This review may contain spoilers. I can handle the truth.
rotund’s review published on Letterboxd:
This review may contain spoilers.
So nakedly innocent and heartrending.
By all accounts, Buffalo ‘66 has an outlandish premise that is so shaky that it could’ve easily taken a turn not just for the worse, but bland. Instead, the film takes the much less conventional turn at every opportunity and does so effectively and naturally.
The smart use of framing and the constantly moving camera try to keep the audience's attention, as is the case with the dinner and the diner scene, but it never feels without purpose. It's not easy to articulate why I love Buffalo '66 so much -- perhaps I see something in Billy that resonates with me, or perhaps this is clearly a personal film Gallo felt he needed to make, or maybe both and more; but the film flows with such idiosyncratic beauty that it's hard to look away and not feel touched in some way.
Throughout much of the film, Layla doesn't speak or speaks only when she's asked to do so. Some could consider this film a sexist one, and I wouldn't argue against it, but I strangely don't feel this way. With her pixie-like dress, Layla has a surreal feel to her, almost like she's part of Billy's imagination. She has no resemblance of any agency throughout the film, and we don't see her operate alone without Billy -- except for the magnificent tap dance sequence where the film allows us to glimpse at her frame of mind for a brief moment. Billy's lack of acknowledgment of her performance is either in line with how rude his character can be, or that the performance happened only in Layla's imagination. Either way, Layla is suspiciously too perfect a captive to be real, but Ricci manages to make it so anyway.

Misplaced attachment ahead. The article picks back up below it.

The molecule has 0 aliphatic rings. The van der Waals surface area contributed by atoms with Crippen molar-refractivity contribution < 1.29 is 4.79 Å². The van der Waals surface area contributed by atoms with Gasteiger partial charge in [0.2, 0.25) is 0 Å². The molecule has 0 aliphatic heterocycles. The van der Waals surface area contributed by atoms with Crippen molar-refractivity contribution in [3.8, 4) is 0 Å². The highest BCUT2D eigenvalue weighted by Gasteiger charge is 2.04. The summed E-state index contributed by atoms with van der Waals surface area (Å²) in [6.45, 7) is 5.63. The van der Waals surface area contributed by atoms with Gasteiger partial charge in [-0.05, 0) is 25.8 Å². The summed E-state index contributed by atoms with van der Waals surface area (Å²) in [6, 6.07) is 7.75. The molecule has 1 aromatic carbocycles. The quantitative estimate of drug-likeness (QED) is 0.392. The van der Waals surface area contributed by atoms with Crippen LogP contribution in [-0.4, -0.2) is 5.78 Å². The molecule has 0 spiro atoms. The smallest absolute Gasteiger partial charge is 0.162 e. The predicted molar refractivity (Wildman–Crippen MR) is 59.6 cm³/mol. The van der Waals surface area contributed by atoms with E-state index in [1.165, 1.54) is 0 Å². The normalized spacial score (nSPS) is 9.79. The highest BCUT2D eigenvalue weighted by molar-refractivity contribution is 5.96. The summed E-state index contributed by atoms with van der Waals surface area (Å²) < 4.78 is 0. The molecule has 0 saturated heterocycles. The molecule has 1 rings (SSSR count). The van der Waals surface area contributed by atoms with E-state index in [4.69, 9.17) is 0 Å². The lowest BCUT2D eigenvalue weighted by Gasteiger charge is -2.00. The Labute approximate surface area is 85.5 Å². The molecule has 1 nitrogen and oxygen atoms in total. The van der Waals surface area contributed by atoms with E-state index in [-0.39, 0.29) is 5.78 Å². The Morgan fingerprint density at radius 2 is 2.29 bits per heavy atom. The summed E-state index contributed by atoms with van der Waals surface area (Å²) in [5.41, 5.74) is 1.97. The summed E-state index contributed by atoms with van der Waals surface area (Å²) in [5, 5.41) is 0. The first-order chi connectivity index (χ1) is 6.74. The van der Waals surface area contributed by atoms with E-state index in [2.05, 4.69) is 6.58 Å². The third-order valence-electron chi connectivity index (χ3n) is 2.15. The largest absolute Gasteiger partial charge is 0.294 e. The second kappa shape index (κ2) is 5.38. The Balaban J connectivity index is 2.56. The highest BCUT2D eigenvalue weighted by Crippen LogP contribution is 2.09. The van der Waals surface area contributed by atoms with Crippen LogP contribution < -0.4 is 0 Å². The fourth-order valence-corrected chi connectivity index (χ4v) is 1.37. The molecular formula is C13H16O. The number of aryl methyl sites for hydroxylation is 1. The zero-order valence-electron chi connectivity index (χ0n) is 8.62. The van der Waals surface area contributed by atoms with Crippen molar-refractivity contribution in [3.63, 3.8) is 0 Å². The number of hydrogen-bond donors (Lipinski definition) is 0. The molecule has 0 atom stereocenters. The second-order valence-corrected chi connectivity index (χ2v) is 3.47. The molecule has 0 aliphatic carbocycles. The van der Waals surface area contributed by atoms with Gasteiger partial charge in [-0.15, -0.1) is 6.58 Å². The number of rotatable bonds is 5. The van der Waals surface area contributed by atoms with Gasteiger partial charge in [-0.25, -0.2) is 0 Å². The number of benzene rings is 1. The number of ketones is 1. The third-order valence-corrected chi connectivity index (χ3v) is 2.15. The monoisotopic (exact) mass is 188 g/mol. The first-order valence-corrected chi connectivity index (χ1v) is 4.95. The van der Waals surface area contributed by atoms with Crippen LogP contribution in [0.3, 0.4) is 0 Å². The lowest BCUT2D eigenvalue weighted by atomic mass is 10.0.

The conclusion is one of the rare moments in cinema, at least for me, where the happy ending feels completely earned. Again -- this could've been so easily botched by Billy going to Layla and giving some passionate soliloquy (he never shuts up in this film) about why he loves her, but the film instead shows Billy's euphoria with exceptional grace -- among unintended recipients no less, which somehow elevates the sequence. It's a cathartic moment not just for Billy but for the audience as well, and it comes as a complete surprise, hence hits like a ton of bricks.
Billy’s path to salvation lies not in the past but in the future, just like the rest of us. It helps to have someone who lets you know of your worth along the way, so that you can keep finding the will to endure what life ceaselessly throws at you.
This is a near-perfect film and I'm so glad to have watched it.